Michigan flips the script on Dantonio, MSU in rivalry rout

Football

ANN ARBOR — Michigan State head coach Mark Dantonio waltzed into Michigan Stadium Saturday morning with an 8-4 record against the Wolverines.

From 2008 to 2015, Dantonio’s Spartans won seven-of-eight games in the in-state rivalry — including five wins by two possessions or more.

Before the victory in 2008 that ended a six-game streak for the maize and blue, Michigan State totaled eight wins in the rivalry since 1978.

But during that eight-year span and the majority of this past decade, Dantonio & Co. unarguably owned Michigan.

However, in a 44-10 rout of the Spartans at home on Saturday afternoon, fifth-year head coach Jim Harbaugh and his Wolverines flipped the script in the rivalry’s final game of the decade.

Michigan didn’t dominate from the jump.

In fact, it seemed that this would be another classic football game between a Harbaugh-led Wolverines team versus a Dantonio-led Spartans team when MSU took a touchdown lead with 1:48 left in the first quarter.

The Spartans were moving the ball offensively despite being down multiple offensive lineman and offensive weapons. Meanwhile, U-M’s offense was struggling to move the ball at a consistent rate. 

For a chunk of Dantonio’s reign over the state, the Spartans’ defense was known for their “no-fly zone” pass defense. Only once in Dantonio’s tenure had his defense allowed U-M to score more than 30 points.

In the first quarter, that narrative looked to stay constant as Michigan’s senior quarterback Shea Patterson started off 3-of-8 for 39 yards.

Then the script flipped.

Following MSU’s sole touchdown score, Patterson went on a run of 11-of-13 passing for 143 yards and a touchdown, playing an integral role in a 17-7 halftime lead for U-M.

Patterson would ride that second-quarter momentum all the way to the finish line, totaling a career-high 384 yards passing and four touchdowns — breaking former Michigan quarterback Tom Brady’s school record for passing yards against Michigan State.

On top of Patterson’s career day, the defense (two interceptions, three sacks, five tackles for loss) and special teams (blocked punt) would attribute to the second-largest margin of victory in the rivalry since 1983, when Michigan won 42-0.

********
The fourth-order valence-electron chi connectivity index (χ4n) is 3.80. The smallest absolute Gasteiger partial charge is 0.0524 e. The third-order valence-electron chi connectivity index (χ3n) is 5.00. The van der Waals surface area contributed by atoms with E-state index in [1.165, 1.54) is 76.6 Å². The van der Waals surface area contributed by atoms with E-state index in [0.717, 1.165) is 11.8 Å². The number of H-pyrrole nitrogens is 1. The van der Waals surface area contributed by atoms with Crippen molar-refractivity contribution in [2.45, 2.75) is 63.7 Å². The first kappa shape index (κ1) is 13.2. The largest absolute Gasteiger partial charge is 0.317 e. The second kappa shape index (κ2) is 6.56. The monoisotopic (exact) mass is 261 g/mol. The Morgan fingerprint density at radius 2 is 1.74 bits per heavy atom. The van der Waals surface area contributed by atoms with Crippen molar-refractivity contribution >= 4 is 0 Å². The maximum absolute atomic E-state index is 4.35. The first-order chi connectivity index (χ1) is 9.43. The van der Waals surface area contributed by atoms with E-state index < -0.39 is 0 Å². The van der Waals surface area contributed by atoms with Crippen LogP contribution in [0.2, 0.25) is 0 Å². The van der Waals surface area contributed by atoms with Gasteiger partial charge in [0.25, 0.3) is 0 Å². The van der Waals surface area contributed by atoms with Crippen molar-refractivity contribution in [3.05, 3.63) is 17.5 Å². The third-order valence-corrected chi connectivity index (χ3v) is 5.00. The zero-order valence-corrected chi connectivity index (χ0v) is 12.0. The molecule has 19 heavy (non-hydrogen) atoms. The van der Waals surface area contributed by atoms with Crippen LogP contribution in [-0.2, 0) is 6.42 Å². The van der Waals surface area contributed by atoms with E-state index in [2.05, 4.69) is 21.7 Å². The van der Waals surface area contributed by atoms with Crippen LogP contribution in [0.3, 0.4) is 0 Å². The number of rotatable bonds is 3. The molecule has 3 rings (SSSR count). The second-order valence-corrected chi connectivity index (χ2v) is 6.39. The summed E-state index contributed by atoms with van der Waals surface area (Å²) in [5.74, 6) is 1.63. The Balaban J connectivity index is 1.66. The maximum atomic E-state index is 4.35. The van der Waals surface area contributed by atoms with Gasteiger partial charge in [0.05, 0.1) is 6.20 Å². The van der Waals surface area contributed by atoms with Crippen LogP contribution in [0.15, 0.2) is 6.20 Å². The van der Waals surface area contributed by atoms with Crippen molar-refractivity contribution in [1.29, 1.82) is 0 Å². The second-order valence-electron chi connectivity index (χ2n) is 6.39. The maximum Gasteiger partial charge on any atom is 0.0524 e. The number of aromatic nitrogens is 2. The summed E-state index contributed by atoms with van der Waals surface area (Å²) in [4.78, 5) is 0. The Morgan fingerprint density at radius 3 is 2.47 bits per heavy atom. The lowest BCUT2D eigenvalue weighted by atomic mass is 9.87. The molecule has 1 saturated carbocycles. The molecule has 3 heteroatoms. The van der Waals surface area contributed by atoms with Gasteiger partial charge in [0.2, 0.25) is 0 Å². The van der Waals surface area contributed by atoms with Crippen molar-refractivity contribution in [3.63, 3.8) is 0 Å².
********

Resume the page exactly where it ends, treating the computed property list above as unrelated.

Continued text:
The final score and Saturday’s domination, for now, seems to be a culmination of what’s to come in this annual matchup. Which is now completely different than what it’s been dating back to 2008.

This rivalry changed when Dantonio arrived in East Lansing in 2007. 

It became more personal for the in-state guys on both teams. It became more physical, petty and most of all, about running around the football field hoisting the Paul Bunyan Trophy.

Before Dantonio, it was Michigan’s game to lose, though it rarely did, and Paul Bunyan waited for the winning team in the locker room.

However, since Dantonio ordered his Spartans team to waltz around the Big House lofting the three-feet tall monstrosity of a trophy in 2008, celebrating with the trophy on the field has since become a staple.

Before Harbaugh’s arrival at Michigan, Dantonio took the Spartans to new heights, having a winning record in six consecutive seasons and totaling more than 10 wins four-out-of-five years in a row. He had a 6-2 record against the Wolverines.

However, since Harbaugh’s arrival, Michigan State has records of 3-9 & 7-6 and currently sits at 4-6 in 2019. He has a losing record of 2-3 against Harbaugh.

Michigan won its second consecutive game in the rivalry for the first time in 12 years on Saturday afternoon. Its senior class finished 3-1 against Michigan State. And Harbaugh now possesses the lead on Dantonio, 3-2.

It won with style and seemingly with ease, scoring at will in the second half. 

And as the Wolverines danced around its own stadium, lofting Mr. Bunyan with the crowd as the Spartans did 11 years ago, U-M is two wins away from a fourth 10-win season in five years under Harbaugh.

Meanwhile, the Spartans walked off needing to win out just to hold on to bowl eligibility.

Two programs on vastly different trajectories in the same state and in a blood-thirsty rivalry, Michigan and Michigan State will remain fun to watch year in and year out.

But as a new decade embarks in January, Harbaugh and his Wolverines have flipped the script on an age-old rivalry, snatching back the momentum it carried for 30 years prior to 2008.

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